How to Be Outstanding in Your Job Search
There are signs that the number of technology jobs has resumed its growth trajectory that had slammed into reverse because of the impact of COVID-19. The Bureau of Labor Statistics estimated that 12,900 jobs were created in the tech sector in September.
However, there are still many more job seekers searching for jobs in technology than there were this time last year. The result is that while there are more jobs being created as we recover from COVID-19, you face a lot more competition to land one.
The answer is to work smarter to make yourself the standout candidate in the race for your next tech job. Here is what our specialist experience in staffing and recruiting tells us you should be doing.
1. Work on Your Resume
You should compose your resume for each application you make. Not all roles are the same, and neither are all hiring companies.
How do you customize a resume for each role?
- Take care when reading the job description
- Note key skills and experience requirements, and include these as keywords in your resume
- Focus on providing specific evidence that your achievements resonate with the responsibilities of the role you are applying for
- Show progression and relevancy by composing your experience section in reverse chronological order, starting with the most recent first
- Ensure that your personal statement ‘speaks’ of your ambition to fill the role and work with a company like the one hiring
Remember, your resume has one job – to get you an interview.
2. Learn All You Can About the Employer
Research the employer. Look through their website, examine their social media, search for news stories in local and national press. When you go into the interview room, know what their share price is, who their senior leaders are, and what it is that the company delivers to its customers.
If you find out who will be interviewing you, do your research on these people, too. You never know what commonalities you might find that you could use in an interview (subtly, of course) to help build rapport.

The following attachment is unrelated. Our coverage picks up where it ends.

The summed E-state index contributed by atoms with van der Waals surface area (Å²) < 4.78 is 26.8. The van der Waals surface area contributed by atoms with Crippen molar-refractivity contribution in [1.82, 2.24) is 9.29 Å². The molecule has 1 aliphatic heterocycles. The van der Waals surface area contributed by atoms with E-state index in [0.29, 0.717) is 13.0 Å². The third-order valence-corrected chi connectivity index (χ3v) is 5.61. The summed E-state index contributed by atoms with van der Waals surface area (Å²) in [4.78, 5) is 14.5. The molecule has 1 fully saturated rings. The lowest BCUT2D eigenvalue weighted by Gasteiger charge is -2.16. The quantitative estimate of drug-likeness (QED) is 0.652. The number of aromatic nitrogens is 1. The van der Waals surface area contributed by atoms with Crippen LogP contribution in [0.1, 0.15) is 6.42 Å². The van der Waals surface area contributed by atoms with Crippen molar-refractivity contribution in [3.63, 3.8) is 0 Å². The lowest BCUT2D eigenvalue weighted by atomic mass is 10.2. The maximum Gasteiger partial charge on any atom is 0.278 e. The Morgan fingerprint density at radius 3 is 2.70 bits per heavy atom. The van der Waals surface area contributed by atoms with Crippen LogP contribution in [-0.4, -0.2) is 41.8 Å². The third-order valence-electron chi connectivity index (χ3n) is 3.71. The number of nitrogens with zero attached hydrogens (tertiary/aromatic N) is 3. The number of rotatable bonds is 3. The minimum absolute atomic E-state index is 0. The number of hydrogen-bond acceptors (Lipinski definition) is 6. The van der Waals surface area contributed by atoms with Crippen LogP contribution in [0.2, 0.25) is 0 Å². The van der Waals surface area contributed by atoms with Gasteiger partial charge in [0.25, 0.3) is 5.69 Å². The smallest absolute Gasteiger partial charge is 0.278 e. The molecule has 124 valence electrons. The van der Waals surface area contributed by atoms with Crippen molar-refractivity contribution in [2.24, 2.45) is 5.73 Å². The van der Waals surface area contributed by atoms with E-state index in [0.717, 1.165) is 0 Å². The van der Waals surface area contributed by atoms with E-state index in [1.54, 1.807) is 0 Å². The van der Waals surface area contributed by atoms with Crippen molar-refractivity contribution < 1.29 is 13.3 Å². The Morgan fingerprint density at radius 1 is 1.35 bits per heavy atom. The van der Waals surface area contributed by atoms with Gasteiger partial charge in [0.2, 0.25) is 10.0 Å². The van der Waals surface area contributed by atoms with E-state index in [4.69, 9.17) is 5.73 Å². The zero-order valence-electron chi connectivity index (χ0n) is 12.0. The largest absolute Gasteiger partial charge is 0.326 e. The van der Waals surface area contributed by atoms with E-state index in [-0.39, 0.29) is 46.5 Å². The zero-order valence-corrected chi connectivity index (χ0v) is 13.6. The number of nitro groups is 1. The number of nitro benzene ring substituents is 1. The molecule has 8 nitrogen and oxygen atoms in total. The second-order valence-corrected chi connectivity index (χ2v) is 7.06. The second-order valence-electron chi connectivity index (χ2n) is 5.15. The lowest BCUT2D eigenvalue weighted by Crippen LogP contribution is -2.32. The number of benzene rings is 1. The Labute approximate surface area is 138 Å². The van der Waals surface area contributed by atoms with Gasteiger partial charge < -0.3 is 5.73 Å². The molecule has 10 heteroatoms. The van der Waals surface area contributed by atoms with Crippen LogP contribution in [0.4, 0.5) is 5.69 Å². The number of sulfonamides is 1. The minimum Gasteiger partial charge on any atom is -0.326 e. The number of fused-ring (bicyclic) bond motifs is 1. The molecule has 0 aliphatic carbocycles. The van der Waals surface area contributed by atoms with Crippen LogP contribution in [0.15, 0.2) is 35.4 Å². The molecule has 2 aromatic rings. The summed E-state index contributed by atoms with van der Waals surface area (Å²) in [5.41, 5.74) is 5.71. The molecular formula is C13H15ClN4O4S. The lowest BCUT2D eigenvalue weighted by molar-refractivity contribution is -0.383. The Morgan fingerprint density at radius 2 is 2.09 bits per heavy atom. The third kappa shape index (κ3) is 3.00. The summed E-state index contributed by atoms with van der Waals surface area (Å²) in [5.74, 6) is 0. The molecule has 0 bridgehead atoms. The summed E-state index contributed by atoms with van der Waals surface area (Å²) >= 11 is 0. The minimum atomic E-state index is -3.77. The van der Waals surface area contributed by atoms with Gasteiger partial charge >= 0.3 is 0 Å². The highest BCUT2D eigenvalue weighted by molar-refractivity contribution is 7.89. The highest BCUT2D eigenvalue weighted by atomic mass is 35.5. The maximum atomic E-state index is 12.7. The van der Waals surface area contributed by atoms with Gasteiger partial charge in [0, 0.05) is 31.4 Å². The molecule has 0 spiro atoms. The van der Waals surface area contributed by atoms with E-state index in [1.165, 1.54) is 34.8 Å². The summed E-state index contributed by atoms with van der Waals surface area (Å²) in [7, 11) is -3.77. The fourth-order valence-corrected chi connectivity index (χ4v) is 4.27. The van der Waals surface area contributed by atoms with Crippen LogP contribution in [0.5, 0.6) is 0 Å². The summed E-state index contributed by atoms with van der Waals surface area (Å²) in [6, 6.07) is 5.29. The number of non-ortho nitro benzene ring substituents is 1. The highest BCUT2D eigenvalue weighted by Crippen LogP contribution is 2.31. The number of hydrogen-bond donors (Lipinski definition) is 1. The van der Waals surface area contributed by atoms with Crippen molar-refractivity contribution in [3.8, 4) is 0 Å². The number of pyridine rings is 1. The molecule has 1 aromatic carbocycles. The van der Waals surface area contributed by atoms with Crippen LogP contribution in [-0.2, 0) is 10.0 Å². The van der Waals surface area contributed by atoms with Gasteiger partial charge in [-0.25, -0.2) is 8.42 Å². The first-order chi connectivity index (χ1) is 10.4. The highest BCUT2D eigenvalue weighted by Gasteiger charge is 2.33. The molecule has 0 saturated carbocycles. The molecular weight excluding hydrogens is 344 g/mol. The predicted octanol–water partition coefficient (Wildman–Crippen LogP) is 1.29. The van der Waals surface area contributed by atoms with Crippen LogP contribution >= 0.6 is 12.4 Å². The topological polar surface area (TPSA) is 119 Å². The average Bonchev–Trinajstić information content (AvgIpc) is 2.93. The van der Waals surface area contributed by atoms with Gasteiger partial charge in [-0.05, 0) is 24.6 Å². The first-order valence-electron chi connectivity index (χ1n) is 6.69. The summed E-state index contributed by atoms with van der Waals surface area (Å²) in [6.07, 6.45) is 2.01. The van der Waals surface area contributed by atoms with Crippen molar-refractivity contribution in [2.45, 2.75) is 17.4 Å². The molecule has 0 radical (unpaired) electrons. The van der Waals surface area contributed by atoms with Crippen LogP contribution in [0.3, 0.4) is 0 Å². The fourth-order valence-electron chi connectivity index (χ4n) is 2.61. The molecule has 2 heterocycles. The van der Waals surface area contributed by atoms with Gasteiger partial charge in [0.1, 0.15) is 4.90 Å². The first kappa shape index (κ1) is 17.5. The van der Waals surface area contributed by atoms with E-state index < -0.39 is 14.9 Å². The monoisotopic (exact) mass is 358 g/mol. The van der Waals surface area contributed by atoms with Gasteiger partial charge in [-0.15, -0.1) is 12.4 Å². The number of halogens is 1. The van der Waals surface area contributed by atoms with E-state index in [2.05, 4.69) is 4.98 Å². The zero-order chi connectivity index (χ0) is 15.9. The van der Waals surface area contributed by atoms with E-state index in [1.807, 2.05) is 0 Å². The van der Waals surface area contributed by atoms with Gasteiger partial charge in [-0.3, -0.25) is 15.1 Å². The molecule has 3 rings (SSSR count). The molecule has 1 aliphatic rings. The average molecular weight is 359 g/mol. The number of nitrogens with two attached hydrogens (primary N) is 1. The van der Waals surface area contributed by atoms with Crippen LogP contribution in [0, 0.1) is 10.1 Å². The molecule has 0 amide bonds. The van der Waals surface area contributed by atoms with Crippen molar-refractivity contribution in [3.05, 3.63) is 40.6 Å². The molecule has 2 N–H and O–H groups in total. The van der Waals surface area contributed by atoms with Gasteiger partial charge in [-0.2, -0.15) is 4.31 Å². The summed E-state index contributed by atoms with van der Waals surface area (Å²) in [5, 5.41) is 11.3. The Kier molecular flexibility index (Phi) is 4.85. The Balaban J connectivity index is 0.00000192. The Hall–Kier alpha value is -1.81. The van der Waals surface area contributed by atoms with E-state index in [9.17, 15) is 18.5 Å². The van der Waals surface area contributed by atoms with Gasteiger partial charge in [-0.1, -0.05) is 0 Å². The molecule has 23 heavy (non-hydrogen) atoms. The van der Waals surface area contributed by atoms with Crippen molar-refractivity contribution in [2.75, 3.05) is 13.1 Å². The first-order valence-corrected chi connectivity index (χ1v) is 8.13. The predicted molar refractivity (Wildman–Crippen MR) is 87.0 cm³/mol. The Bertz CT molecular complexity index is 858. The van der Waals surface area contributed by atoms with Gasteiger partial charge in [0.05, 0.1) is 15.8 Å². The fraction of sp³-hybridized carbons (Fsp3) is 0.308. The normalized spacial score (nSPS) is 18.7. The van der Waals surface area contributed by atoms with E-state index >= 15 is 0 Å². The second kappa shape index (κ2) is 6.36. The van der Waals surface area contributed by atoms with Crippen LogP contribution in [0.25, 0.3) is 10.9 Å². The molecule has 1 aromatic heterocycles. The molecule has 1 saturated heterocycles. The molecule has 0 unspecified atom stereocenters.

3. Prepare Your Interview Answers
You know that you will be tested in an interview. The hiring company will want to learn that you are the person your resume describes. The interview is your chance to demonstrate your knowledge, skills, and experience.
Examine the job description again. What skills are the hiring company most in need of? What have you accomplished in the past that shows you have these skills?
Think of situations that have required you to use the needed skills. Describe the task you undertook, the actions needed, and the results achieved – and be specific about all of these. Prepare four or five such stories in advance, and shape them to the questions asked.
4. Prepare Your Interview Questions
There is little that is a more effective display of enthusiasm for an employer and the role offered. The best way to do this is to come armed with a few questions to ask the interviewer. The difficulty is preparing those questions to be original and thought-provoking.
Though we’re sure you will be able to think of your own questions (from the research you have done), here are a few examples of good questions to ask in your interview:
- What is a typical day like in this role?
- Is there a career path within the company?
- Why has this role become vacant (or why has it been created if it is a new role)?
- What cross-functional collaboration is there in this role?
- What does the business strategy forecast for the company in the next five years?
5. Let Your Personality Shine
Finally, don’t forget that companies hire not only for skills and experience, but to enhance their company culture, too. They want to hire talented candidates who fit in, offering new perspectives while capable collaborators enrich atmosphere, morale, and motivation. During your interview, be relaxed and let your natural persona show itself in your conversation.
You should never need to ‘sell yourself’. When you are your natural self and demonstrate your skills, experience, and ability in your resume and interview technique, you are more likely to become the standout candidate that compels a buying decision by the hiring manager.